Coping From 5,000 Miles Away

Maria Bonsignore
October 17, 2019

The loss of a loved one isn’t easy to cope with no matter where you are in the world, but when you’re miles away from home in another country without your family, friends, and usual support network to help you through it, it can feel especially overwhelming. In the middle of midterms this week, I found out that my grandmother’s brain surgery did not go well and that she will most likely not survive it. Currently, she’s in a coma in the hospital. Needless to say, it’s been a bit difficult to focus on midterms.

I didn’t plan to share this information publicly like this, but then I started thinking that this is something that can realistically happen to anybody while abroad. It’s something that I think, though we would all rather avoid it, needs to be considered by anybody planning to or currently studying abroad: how to cope with grief when you’re miles and miles away from home.

Like most people, I’m not really in a position financially to be able to just book a flight without prior planning to go visit loved ones. It feels particularly bad because there’s still time to go and say goodbye, but I’m not able to do it. You know this when you go abroad, but it doesn’t make it any easier. Talking to my family isn’t always easy with the time zone differences either, so I feel like I get updates much slower than everyone else and it makes me a bit anxious.

In these situations, everyone has different needs. I did not attend class today after I took my last midterm, but I know that after the weekend I’ll be able to get back up and resume normal activity. For other people, it might take longer and that’s okay too. However, it’s important to have an understanding of your own needs in order to take the best course of action for your mental well-being. Reach out to professors, explain the situation, and work with them to create a plan that allows you to grieve without sacrificing your grades and wasting all of your hard work all semester.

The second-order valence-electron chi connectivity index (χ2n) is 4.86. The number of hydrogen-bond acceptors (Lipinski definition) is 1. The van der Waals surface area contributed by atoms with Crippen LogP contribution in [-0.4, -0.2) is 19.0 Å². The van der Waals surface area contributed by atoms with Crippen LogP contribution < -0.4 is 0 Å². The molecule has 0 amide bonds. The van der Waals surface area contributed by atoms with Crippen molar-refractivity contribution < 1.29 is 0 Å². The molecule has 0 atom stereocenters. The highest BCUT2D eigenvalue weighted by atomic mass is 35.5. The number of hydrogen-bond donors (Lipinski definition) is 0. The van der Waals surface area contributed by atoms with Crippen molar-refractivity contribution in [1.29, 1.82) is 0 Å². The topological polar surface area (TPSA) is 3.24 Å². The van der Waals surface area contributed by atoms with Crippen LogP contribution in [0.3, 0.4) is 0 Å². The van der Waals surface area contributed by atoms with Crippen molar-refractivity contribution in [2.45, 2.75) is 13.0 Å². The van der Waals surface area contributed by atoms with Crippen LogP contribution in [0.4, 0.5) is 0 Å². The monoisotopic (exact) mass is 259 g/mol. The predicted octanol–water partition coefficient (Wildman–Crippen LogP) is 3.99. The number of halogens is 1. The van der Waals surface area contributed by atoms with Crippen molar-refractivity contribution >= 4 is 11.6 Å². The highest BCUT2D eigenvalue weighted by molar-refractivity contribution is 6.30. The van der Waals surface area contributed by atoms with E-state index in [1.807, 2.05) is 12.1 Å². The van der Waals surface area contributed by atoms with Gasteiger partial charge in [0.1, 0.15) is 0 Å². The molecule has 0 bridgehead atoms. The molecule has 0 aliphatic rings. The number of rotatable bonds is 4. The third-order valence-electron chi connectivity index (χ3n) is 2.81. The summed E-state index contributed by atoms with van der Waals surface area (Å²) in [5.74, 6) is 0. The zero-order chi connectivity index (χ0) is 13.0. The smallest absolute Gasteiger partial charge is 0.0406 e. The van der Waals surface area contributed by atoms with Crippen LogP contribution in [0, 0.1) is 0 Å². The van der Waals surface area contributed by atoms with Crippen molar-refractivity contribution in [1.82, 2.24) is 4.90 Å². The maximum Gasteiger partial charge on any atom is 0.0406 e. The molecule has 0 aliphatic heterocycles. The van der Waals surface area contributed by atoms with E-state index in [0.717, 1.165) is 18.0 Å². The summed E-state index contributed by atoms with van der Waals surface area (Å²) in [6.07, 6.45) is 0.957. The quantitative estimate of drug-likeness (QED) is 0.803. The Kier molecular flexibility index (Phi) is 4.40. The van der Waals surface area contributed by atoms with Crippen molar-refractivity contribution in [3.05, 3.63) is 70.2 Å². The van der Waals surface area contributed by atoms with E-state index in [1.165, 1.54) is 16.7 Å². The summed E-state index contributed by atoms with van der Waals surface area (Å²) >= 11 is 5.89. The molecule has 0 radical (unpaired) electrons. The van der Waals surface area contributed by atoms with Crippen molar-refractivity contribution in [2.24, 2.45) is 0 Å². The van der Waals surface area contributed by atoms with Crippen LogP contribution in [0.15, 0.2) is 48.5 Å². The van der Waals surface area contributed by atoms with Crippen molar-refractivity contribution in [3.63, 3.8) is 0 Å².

I know that I didn’t do the best that I could on my midterms because of this. I could blame myself for not “pushing through” or trying hard enough, but the fact is that things happen. It’s not weak or lazy to struggle when you’re going through something hard. To all of the people reading this, both current study abroad students and those considering it: try to keep that in mind if tragedy strikes while abroad, though I sincerely hope that it doesn’t. All you can do sometimes is your best, but talking to professors really does help – most of the time, they’ll understand and be willing to work with you.

Important: if you find that your mental health has been severely affected by a tragic event in your life, you are experiencing suicidal thoughts, or you are struggling to cope with the situation, please make use of the available resources:

IES Abroad Chicago Dean of Students Office: 800.995.2300

IES Blogs related to mental health abroad:

National Suicide Prevention 24-hour Hotline: 1.800.273.8255 /1.800.784.2433.

National Suicide Prevention Hotline for Impaired Hearing: 1.800.799.4889.

Italy Suicide hotlines: 800.86.00.22 / 199.284.284 / 19696

LGBT Suicide Hotline: 1.866.488.7386.

Your professors, the IES Abroad staff, and even your classmates can also help you get through a difficult time. You're never alone. 

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Maria Bonsignore

<p>My name is Charlotte and I'm a senior at Penn State studying Human Development and Sociology. I like traveling, baking, k-pop, rabbits, and collecting scrunchies!</p>

2019 Fall
Home University:
Penn State University
Easton, PA
Human Development
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